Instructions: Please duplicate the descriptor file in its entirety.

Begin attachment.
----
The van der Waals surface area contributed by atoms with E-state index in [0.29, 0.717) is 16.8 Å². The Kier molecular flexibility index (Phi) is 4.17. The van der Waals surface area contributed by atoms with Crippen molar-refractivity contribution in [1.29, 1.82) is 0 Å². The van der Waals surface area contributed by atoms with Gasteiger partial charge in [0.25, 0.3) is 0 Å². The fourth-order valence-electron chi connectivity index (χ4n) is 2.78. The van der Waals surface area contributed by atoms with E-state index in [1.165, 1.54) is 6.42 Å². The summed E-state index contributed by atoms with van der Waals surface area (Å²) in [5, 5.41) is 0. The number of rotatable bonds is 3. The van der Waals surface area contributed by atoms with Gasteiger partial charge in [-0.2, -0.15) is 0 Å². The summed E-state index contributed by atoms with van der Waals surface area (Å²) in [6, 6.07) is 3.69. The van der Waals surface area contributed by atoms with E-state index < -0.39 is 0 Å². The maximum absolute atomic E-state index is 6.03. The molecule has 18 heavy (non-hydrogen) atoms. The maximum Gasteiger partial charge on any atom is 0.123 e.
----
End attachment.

The van der Waals surface area contributed by atoms with E-state index in [0.29, 0.717) is 16.8 Å². The Kier molecular flexibility index (Phi) is 4.17. The van der Waals surface area contributed by atoms with Crippen molar-refractivity contribution in [1.29, 1.82) is 0 Å². The van der Waals surface area contributed by atoms with Gasteiger partial charge in [0.25, 0.3) is 0 Å². The fourth-order valence-electron chi connectivity index (χ4n) is 2.78. The van der Waals surface area contributed by atoms with E-state index in [1.165, 1.54) is 6.42 Å². The summed E-state index contributed by atoms with van der Waals surface area (Å²) in [5, 5.41) is 0. The number of rotatable bonds is 3. The van der Waals surface area contributed by atoms with Gasteiger partial charge in [-0.2, -0.15) is 0 Å². The summed E-state index contributed by atoms with van der Waals surface area (Å²) in [6, 6.07) is 3.69. The van der Waals surface area contributed by atoms with E-state index < -0.39 is 0 Å². The maximum absolute atomic E-state index is 6.03. The molecule has 18 heavy (non-hydrogen) atoms. The maximum Gasteiger partial charge on any atom is 0.123 e.